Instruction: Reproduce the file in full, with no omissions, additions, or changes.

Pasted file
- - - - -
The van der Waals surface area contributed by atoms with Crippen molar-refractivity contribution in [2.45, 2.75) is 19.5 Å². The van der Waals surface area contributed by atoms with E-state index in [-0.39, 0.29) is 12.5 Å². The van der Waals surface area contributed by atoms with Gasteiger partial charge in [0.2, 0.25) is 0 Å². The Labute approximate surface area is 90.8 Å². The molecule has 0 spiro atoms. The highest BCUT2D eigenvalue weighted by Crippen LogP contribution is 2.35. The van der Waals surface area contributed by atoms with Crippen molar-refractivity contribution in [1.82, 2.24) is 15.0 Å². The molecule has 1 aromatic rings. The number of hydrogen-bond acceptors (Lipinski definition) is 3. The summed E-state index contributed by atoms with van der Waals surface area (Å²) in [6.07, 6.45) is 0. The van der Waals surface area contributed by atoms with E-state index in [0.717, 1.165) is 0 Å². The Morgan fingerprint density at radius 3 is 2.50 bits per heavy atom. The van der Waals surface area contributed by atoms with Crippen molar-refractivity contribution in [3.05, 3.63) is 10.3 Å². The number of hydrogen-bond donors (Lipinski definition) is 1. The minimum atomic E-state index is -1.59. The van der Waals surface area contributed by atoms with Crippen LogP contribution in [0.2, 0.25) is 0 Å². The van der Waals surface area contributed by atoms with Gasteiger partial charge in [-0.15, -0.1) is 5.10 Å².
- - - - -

The van der Waals surface area contributed by atoms with Crippen molar-refractivity contribution in [2.45, 2.75) is 19.5 Å². The van der Waals surface area contributed by atoms with E-state index in [-0.39, 0.29) is 12.5 Å². The van der Waals surface area contributed by atoms with Gasteiger partial charge in [0.2, 0.25) is 0 Å². The Labute approximate surface area is 90.8 Å². The molecule has 0 spiro atoms. The highest BCUT2D eigenvalue weighted by Crippen LogP contribution is 2.35. The van der Waals surface area contributed by atoms with Crippen molar-refractivity contribution in [1.82, 2.24) is 15.0 Å². The molecule has 1 aromatic rings. The number of hydrogen-bond acceptors (Lipinski definition) is 3. The summed E-state index contributed by atoms with van der Waals surface area (Å²) in [6.07, 6.45) is 0. The van der Waals surface area contributed by atoms with E-state index in [0.717, 1.165) is 0 Å². The Morgan fingerprint density at radius 3 is 2.50 bits per heavy atom. The van der Waals surface area contributed by atoms with Crippen molar-refractivity contribution in [3.05, 3.63) is 10.3 Å². The number of hydrogen-bond donors (Lipinski definition) is 1. The minimum atomic E-state index is -1.59. The van der Waals surface area contributed by atoms with Crippen LogP contribution in [0.2, 0.25) is 0 Å². The van der Waals surface area contributed by atoms with Gasteiger partial charge in [-0.15, -0.1) is 5.10 Å².